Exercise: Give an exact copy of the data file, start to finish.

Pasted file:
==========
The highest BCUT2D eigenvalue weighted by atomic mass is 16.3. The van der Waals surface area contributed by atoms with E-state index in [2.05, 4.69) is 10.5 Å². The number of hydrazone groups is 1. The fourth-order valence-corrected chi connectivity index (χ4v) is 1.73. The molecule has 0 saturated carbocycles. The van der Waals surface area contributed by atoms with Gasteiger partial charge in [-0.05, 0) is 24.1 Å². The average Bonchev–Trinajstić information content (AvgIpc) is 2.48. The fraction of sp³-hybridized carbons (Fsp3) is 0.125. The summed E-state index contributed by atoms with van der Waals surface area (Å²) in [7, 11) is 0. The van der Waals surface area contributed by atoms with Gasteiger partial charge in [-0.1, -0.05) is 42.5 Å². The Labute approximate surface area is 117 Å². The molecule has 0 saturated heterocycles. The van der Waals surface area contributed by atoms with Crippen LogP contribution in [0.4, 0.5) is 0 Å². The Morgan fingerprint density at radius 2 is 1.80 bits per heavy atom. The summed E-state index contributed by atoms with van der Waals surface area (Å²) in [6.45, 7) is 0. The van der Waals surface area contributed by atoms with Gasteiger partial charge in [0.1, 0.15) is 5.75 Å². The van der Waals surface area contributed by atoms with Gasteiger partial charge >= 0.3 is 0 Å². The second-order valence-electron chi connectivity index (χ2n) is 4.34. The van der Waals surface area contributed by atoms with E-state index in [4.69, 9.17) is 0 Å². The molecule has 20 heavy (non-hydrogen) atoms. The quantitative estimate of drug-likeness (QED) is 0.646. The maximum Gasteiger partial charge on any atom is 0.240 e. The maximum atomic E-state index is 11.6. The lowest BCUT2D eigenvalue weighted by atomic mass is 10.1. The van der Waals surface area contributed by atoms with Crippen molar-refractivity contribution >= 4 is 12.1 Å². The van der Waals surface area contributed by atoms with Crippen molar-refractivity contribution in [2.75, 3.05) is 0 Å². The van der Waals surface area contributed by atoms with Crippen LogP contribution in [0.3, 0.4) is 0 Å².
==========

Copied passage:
The highest BCUT2D eigenvalue weighted by atomic mass is 16.3. The van der Waals surface area contributed by atoms with E-state index in [2.05, 4.69) is 10.5 Å². The number of hydrazone groups is 1. The fourth-order valence-corrected chi connectivity index (χ4v) is 1.73. The molecule has 0 saturated carbocycles. The van der Waals surface area contributed by atoms with Gasteiger partial charge in [-0.05, 0) is 24.1 Å². The average Bonchev–Trinajstić information content (AvgIpc) is 2.48. The fraction of sp³-hybridized carbons (Fsp3) is 0.125. The summed E-state index contributed by atoms with van der Waals surface area (Å²) in [7, 11) is 0. The van der Waals surface area contributed by atoms with Gasteiger partial charge in [-0.1, -0.05) is 42.5 Å². The Labute approximate surface area is 117 Å². The molecule has 0 saturated heterocycles. The van der Waals surface area contributed by atoms with Crippen LogP contribution in [0.4, 0.5) is 0 Å². The Morgan fingerprint density at radius 2 is 1.80 bits per heavy atom. The summed E-state index contributed by atoms with van der Waals surface area (Å²) in [6.45, 7) is 0. The van der Waals surface area contributed by atoms with Gasteiger partial charge in [0.1, 0.15) is 5.75 Å². The van der Waals surface area contributed by atoms with Gasteiger partial charge >= 0.3 is 0 Å². The second-order valence-electron chi connectivity index (χ2n) is 4.34. The van der Waals surface area contributed by atoms with E-state index in [4.69, 9.17) is 0 Å². The molecule has 20 heavy (non-hydrogen) atoms. The quantitative estimate of drug-likeness (QED) is 0.646. The maximum Gasteiger partial charge on any atom is 0.240 e. The maximum atomic E-state index is 11.6. The lowest BCUT2D eigenvalue weighted by atomic mass is 10.1. The van der Waals surface area contributed by atoms with Crippen molar-refractivity contribution >= 4 is 12.1 Å². The van der Waals surface area contributed by atoms with Crippen molar-refractivity contribution in [2.75, 3.05) is 0 Å². The van der Waals surface area contributed by atoms with Crippen LogP contribution in [0.3, 0.4) is 0 Å².